Amerex Announces Z-Series Line Of High-Performance Fire Extinguishers
Amerex Announces Z-Series Line Of High-Performance Fire Extinguishers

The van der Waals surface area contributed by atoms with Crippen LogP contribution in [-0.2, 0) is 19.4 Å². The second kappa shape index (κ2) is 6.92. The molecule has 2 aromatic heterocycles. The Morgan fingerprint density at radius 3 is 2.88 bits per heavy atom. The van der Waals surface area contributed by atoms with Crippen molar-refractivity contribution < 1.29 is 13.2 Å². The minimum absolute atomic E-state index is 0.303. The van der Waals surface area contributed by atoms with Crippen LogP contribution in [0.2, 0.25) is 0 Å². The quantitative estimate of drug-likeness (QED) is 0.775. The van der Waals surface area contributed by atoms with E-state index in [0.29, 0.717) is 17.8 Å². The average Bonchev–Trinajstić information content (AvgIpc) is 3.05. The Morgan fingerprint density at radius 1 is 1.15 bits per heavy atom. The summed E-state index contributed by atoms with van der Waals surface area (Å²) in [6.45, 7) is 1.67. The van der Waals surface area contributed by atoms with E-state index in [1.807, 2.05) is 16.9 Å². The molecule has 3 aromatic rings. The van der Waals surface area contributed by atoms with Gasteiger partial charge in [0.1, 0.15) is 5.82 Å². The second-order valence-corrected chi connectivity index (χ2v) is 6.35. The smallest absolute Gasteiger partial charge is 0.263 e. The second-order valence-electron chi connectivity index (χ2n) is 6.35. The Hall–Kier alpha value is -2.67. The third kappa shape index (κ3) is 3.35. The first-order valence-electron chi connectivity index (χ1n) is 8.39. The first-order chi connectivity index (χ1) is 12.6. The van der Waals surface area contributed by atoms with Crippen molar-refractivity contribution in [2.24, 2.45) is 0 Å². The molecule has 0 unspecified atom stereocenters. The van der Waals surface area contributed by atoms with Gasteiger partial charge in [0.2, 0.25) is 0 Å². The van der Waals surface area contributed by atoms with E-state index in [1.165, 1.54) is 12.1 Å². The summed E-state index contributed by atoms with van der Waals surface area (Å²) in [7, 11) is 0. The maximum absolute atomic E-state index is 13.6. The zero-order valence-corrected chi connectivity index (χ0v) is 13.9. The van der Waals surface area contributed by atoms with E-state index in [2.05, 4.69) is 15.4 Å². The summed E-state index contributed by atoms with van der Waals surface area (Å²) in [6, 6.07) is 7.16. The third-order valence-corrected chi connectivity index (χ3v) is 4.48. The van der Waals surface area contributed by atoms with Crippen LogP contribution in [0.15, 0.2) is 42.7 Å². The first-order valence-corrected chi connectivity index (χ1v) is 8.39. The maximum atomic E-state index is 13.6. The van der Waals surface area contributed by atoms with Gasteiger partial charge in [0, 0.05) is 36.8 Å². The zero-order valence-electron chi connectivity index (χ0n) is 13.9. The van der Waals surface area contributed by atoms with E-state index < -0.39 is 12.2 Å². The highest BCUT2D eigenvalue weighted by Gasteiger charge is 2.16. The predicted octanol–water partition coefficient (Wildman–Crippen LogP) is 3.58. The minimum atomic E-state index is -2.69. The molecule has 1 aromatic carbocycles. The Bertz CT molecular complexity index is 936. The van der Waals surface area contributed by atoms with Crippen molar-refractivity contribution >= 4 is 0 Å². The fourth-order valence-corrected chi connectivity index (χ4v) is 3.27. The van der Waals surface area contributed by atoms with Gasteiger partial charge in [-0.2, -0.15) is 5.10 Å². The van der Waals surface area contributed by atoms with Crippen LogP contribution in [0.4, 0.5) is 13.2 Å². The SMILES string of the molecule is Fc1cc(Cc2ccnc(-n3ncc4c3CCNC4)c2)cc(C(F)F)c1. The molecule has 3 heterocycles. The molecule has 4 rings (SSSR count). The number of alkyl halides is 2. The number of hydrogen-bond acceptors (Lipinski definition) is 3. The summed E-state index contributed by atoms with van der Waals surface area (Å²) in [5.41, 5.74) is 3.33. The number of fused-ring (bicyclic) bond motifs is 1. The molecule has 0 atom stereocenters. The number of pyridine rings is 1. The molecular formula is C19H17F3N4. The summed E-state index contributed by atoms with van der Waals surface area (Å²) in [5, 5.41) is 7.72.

Since 1971, Amerex has provided the highest quality fire protection products. Deep relationships with customers give the insight to innovate and provide end users with the solutions they need. Every extinguisher, no matter how well manufactured, is vulnerable to corrosive elements, such as salt air in coastal installations over a long period of time. These environments can cause significant structural damage to a regular fire extinguisher, impairing its functionality and potentially making its use hazardous to the operator. It’s the only unit on the market that’s been UL verified to withstand 12 years of simulated severe salt corrosion Corrosion Resistant Paint Amerex is pleased to introduce an exciting innovation to the High-Performance line — the new Z-Series featuring corrosion resistant paint that employs an advanced zinc rich primer. Z-Series meets the challenge presented by corrosive environments like those found on oil and gas platforms and in refineries, mines or waste management facilities. It’s Amerex’s most resilient unit yet, capable of withstanding harsh industrial environments where traditional extinguisher cylinder integrity could be compromised by corrosion, and it meets the standard set by Amerex’s High-Performance product line over 20 years ago. In fact, it’s the only unit on the market that’s been UL verified to withstand 12 years of simulated severe salt corrosion. Design, Testing And Implementation Our Research and Development team devoted thousands of hours to the design, testing and implementation of the new zinc rich paint process. Thanks to their exemplary work, the Z-Series line boasts: Best-in-class corrosion resistance and improved longevity. Improved environmental impact compared to galvanized units. Shorter lead times. Smoother finish than galvanized units. The highest achievable UL rating, comparable to our other High-Performance extinguishers. Severe corrosion tested in accordance with ISO 21207. The only UL verified extinguisher to withstand 12 years of simulated exposure to severely corrosive chloride ions, which are present in the salt air of marine environments, winter road de-icing salt and corrosive gases commonly produced from industrial or traffic air pollution. Choice of ABC, Regular and Purple K chemicals. Simple operation and maintenance. Compliance Flow or Fast Flow discharge available. A 15% price reduction from comparable High-Performance galvanized units. Harsh Industrial Settings We’re excited to provide this outstanding combination of features and value for our distributor partners to showcase to their customers. As the significant efforts made by our entire company to introduce this new product attest, Amerex is invested in providing the top solution on the market for harsh industrial settings.